Microsoft has inched closer to announcing an official release date for Windows 10. The new operating system, which is currently in a public preview release, "will launch in 190 countries and 111 languages around the world this summer," according to the company.
Executive Vice President Terry Myerson, who runs the Windows division, made the announcement at the WinHEC conference in Shenzhen, China, yesterday.
In a separate interview, Meyerson told Reuters that the company plans to deliver free Windows 10 upgrades to all customers, even those running pirated versions of Windows. "We are upgrading all qualified PCs, genuine and non-genuine, to Windows 10," Myerson told Reuters.
Update, 19-March: Microsoft has issued the following statement in regard to upgrades for "non-genuine" PCs:
We have always been committed to ensuring that customers have the best Windows experience possible. With Windows 10, although non-Genuine PCs may be able to upgrade to Windows 10, the upgrade will not change the genuine state of the license. Non-Genuine Windows is not published by Microsoft. It is not properly licensed, or supported by Microsoft or a trusted partner. If a device was considered non-genuine or mislicensed prior to the upgrade, that device will continue to be considered non-genuine or mislicensed after the upgrade. According to industry experts, use of pirated software, including Non-Genuine Windows, results in a higher risk of malware, fraud (identity theft, credit card theft, etc), public exposure of your personal information, and a higher risk for poor performance or feature malfunctions.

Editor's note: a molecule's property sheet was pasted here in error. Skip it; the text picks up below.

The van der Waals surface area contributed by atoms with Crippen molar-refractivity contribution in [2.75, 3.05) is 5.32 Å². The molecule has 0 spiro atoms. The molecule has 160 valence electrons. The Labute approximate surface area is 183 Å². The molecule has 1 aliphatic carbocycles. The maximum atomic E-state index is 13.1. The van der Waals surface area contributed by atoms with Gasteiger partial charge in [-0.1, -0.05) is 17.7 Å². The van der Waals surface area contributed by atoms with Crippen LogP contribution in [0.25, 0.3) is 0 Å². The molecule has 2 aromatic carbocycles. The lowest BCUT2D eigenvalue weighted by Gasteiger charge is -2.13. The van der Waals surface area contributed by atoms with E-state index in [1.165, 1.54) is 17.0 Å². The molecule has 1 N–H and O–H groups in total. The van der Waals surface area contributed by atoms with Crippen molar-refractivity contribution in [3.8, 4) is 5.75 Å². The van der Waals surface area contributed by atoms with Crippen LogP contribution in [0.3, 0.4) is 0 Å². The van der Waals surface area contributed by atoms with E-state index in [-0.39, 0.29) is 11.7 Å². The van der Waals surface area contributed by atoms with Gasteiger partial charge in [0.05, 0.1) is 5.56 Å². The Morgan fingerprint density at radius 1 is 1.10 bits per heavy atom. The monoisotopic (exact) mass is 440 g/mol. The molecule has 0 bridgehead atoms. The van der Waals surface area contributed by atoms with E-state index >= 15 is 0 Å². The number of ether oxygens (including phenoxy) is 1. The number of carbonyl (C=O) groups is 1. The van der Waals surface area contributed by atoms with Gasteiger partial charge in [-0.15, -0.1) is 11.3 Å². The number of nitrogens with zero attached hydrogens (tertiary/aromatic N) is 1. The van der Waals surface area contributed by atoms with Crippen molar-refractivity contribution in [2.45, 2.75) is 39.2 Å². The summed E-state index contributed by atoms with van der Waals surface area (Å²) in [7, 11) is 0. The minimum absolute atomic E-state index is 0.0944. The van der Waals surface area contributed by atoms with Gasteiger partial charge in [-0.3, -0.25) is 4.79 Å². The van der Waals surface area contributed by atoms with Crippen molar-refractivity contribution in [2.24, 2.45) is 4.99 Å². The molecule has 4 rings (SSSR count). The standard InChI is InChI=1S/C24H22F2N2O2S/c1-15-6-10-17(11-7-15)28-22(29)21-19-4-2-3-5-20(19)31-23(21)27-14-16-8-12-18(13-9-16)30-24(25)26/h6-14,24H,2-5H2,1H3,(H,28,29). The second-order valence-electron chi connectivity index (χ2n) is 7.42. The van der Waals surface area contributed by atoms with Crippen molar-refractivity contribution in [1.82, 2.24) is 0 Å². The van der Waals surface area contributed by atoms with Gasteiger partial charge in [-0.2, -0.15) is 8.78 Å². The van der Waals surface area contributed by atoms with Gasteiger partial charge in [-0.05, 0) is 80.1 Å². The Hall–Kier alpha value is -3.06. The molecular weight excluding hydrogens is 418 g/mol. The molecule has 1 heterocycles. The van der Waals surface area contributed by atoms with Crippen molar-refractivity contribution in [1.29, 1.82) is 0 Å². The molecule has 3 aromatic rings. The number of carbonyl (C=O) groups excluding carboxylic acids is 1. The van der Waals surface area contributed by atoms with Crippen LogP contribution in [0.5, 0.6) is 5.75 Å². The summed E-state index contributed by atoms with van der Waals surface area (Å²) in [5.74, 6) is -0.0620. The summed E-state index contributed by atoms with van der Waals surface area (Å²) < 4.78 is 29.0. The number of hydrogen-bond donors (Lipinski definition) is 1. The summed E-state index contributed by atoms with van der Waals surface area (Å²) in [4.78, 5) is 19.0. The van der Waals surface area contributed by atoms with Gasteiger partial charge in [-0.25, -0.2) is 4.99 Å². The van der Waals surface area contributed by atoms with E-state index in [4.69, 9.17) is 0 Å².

A launch in summer shouldn't come as a surprise. That schedule would square with the one Meyerson projected at the Windows 10 unveiling in San Francisco last fall, when he told reporters the company was aiming to deliver the completed version of Windows 10 by mid-2015.
The additional detail about free upgrades for "non-genuine" (i.e., pirated) copies of Windows was a surprise. Earlier, Microsoft said that consumer PCs running Windows 7 and Windows 8.1 would be entitled to free upgrades to Windows 10 for the first year after the product is released. A Microsoft spokesperson confirmed via email that the plan to allow upgrades for non-genuine copies of Windows applies to all markets and is not limited to China.
Meanwhile, the scheduling announcement leaves multiple unanswered questions. Because Windows 10 is designed to support continuous, rolling updates, it's possible to "launch" the product as an upgrade while still continuing to develop the core code and accompanying apps. Will the summer launch date also allow OEMs to deliver new Windows 10 PCs to customers, or will they have to wait until a later "General Availability" release? A Microsoft spokesperson was unable to answer that question for me.
In the Northern Hemisphere, summer ends on September 21. The newly announced launch date gives Microsoft only six months to complete development of Windows 10 and deliver it as a free upgrade to hundreds of millions of customers worldwide. That's an ambitious schedule, given that current preview releases are still missing key features such as the new Spartan browser and the just-announced Windows Hello and Microsoft Passport biometric framework.
In a separate technical track for Chinese OEMs, Microsoft disclosed supported upgrade paths for PCs and phones. Any PC running Windows 7 Service Pack 1 or the most recent release of Windows 8.1 can upgrade using the Windows Update path, as can phones running Windows 8.1. All other devices will need to be upgraded manually, using disk image (ISO) files. As previously announced, Windows RT devices will not be upgradable to Windows 10, although a future update will provide some features of the new OS.
(Thanks to Brad Sams at Neowin for discovering that presentation.)
This post has been updated since its original publication to include details from a Microsoft spokesperson about worldwide availability of free upgrades.